Media Hype/Myths

Credit Crunch II: A Box Office Flop!

By, 11/06/2007

Story Highlights

  • The media has decided the credit crunch is back
  • Close inspection of the logic behind a resurgent credit crisis reveals it doesn't hold water
  • Most likely, pundits and forecasters are using backward-looking data to rationalize fears and minor market volatility—a classic investing mistake

A fresh narrative has taken hold of the media's psyche—Credit Crunch, Part II! What a sensational story. The credit crunch sequel! We were trying to think of some good taglines:

  • The credit boogeyman dies hard, and this time he's back with a vengeance!
  • The Toxic Avenger of credit nightmares returns to destroy America…and only Bernanke stands in his way
  • The secret debt only CEOs know…could destroy us all!

Clearly, we weren't born marketers. But you get the idea. It's the stuff of hokey horror films, but the credit crunch sequel plays well for talking heads in today's era of tabloid journalism.

What's going on here? As stock market volatility continues, the media, rather than reporting facts, is clamoring to give us a rationale. (Never mind that stocks are up nicely for the year and close to all-time highs, or that stocks surged over a percent today, or that short-term volatility is perfectly normal, or that GDP surged last quarter, or that most long-term interest rates are lower today than a year ago—of course all that's just an anomaly.)

Understanding how folks rationalize their own irrational thoughts provides important clues to market behavior as well. This article provides great insight:

Go Ahead, Rationalize. Monkeys Do It, Too.
By John Tierney, The New York Times

Today's financial headlines are clear attempts to rationalize market volatility with irrational fear, pessimism, and a general dour worldview. Have a look at these headlines: Typical monkey-ing around if you ask us.

Markets Fear Banks Have $1 Trillion in Toxic Debt
By Sean O'Grady, Economics Editor

And we quote:

"A new phase in the credit crunch, one of ‘$1 trillion losses' seems to be dawning. The crisis at Citigroup and renewed doubts about some of the world's leading banks disquieted stock markets on both sides of the Atlantic yesterday, with the fractious mood set to continue."

Nowhere in this article can we come up with the right kind of math required to get to a trillion dollars in "toxic" debt. The only way would be to count every single penny of subprime as "toxic" (or, a 100% default rate), which is absurd. Most of this logic is based on speculative extrapolations based on past reports.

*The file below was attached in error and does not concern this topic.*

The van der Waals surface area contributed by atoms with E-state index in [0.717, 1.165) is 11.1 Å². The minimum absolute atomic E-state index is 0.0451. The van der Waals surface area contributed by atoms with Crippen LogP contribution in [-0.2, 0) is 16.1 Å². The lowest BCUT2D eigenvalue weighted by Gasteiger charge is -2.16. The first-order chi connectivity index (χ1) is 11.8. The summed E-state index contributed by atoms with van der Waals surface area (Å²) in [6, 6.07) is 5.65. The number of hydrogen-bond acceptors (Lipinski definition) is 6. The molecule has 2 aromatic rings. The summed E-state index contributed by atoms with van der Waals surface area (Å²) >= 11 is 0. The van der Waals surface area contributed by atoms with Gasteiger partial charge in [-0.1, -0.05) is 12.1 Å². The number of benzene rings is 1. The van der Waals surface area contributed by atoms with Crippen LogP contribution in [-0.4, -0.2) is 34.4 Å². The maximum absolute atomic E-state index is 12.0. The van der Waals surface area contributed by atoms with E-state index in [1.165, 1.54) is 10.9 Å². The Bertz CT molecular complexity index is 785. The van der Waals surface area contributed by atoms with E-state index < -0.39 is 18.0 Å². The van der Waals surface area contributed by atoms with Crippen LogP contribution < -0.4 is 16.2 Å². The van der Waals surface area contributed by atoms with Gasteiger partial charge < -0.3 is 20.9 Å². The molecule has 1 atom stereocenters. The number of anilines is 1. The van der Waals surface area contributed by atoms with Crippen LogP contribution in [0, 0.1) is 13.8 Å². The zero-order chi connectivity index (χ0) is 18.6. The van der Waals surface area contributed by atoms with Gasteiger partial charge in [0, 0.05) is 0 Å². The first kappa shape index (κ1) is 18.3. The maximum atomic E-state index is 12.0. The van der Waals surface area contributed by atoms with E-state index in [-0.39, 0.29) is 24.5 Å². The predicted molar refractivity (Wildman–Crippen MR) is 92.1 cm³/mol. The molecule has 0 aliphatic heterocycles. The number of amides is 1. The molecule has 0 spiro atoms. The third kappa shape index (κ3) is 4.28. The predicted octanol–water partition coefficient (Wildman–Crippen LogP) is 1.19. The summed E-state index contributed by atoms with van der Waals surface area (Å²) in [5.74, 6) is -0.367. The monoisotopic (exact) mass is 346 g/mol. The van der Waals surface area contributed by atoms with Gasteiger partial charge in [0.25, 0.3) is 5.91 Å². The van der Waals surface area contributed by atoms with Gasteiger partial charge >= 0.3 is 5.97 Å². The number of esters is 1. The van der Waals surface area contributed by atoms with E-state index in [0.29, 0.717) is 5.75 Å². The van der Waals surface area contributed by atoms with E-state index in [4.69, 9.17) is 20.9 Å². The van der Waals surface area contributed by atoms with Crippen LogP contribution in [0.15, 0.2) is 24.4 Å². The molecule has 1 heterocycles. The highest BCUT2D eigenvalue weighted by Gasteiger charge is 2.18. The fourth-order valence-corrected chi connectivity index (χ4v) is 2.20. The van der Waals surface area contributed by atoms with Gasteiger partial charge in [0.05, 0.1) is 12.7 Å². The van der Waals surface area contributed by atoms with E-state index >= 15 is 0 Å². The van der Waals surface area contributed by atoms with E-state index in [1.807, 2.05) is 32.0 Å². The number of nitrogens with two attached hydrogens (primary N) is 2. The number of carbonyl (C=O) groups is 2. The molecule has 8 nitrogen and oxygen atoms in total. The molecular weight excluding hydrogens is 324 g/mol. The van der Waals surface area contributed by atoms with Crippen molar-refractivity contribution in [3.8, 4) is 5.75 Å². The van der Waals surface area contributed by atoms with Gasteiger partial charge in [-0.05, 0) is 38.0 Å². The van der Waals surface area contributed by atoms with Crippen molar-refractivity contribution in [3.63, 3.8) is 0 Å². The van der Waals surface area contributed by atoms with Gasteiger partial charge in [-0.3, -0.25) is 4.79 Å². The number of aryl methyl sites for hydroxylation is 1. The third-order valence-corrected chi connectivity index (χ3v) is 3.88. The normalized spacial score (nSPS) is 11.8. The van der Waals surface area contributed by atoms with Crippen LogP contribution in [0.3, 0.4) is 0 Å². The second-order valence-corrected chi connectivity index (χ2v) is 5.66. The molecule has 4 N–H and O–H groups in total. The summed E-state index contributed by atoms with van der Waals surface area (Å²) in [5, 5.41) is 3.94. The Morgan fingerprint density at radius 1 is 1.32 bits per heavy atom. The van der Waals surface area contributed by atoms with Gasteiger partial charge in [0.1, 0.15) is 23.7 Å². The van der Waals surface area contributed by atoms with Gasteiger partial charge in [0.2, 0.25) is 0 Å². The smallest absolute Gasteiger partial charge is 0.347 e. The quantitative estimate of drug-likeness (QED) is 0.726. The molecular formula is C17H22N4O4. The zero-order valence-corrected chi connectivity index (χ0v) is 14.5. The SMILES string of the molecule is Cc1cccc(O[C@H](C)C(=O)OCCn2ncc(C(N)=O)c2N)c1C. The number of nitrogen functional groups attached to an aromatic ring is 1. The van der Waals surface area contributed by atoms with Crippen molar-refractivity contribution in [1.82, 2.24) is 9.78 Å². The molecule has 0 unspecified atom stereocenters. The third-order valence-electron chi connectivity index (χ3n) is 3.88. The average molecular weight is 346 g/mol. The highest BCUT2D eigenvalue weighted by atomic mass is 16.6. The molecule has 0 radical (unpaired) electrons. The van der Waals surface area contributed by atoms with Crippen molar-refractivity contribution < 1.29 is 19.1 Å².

Current Financials earnings reports have folks downright chilled—all these asset write-downs must mean credit crunch round two! To see how faulty that logic is, one only need realize that earnings are not a forward or even contemporary metric—they explicitly look backward. As in, the earnings being reported today are about what happened in the third quarter (the time of the so-called original credit crunch). The market priced this stuff in long ago and probably didn't need an official GAAP-approved earnings report to see it in the first place.

A similar argument is used here, where future fears are based on a backward-looking report from Merrill Lynch:

The 1987 Crash -- a Dress Rehearsal?
By Sham Gad, The Motley Fool

Ah, and one of our favorites: Using charts and other backward-looking "technical" data as if it were tea leaves to guess the future:

Arbeter: Time to Head for the Hills?
By S&P Equity Research via Businessweek

And lastly, Foreclosures—sweeping the nation! (Is this a news headline or an advert for the latest dance craze?)

Foreclosure Wave Sweeps America
By Steve Scheifferes, BBC News

To point out just one illogical statement with this one, why would the city of Cleveland knock down allegedly abandoned homes? Legitimate foreclosed homes aren't knocked down—they're sold! If Cleveland wantonly destroyed a true housing asset, the banks who own that property are probably going to be pretty angry. Could it be—just maybe—those "homes" in question are more like derelict, dilapidated buildings of miniscule value that needed to go? (See the picture of the two shacks in question in the article if you don't believe us.)

As tempting as it is to call the financial press a bunch of monkeys, we'll refrain. (Frankly, it wouldn't be fair to the monkeys.) But we will call this a case of rationalizing stuff that doesn't need to be rationalized—a basic function of the human psyche. Short-term market volatility doesn't need some grand systematic causation. Some days folks just sell more than they buy for reasons that have little to do with the macro environment.

Avoid the boogeyman headlines and stay bullish—the credit crunch sequel is a box office flop.

*The content contained in this article represents only the opinions and viewpoints of the Fisher Investments editorial staff.

Click here to rate this article:

*The content contained in this article represents only the opinions and viewpoints of the Fisher Investments editorial staff.


Get a weekly roundup of our market insights.Sign up for the MarketMinder email newsletter. Learn more.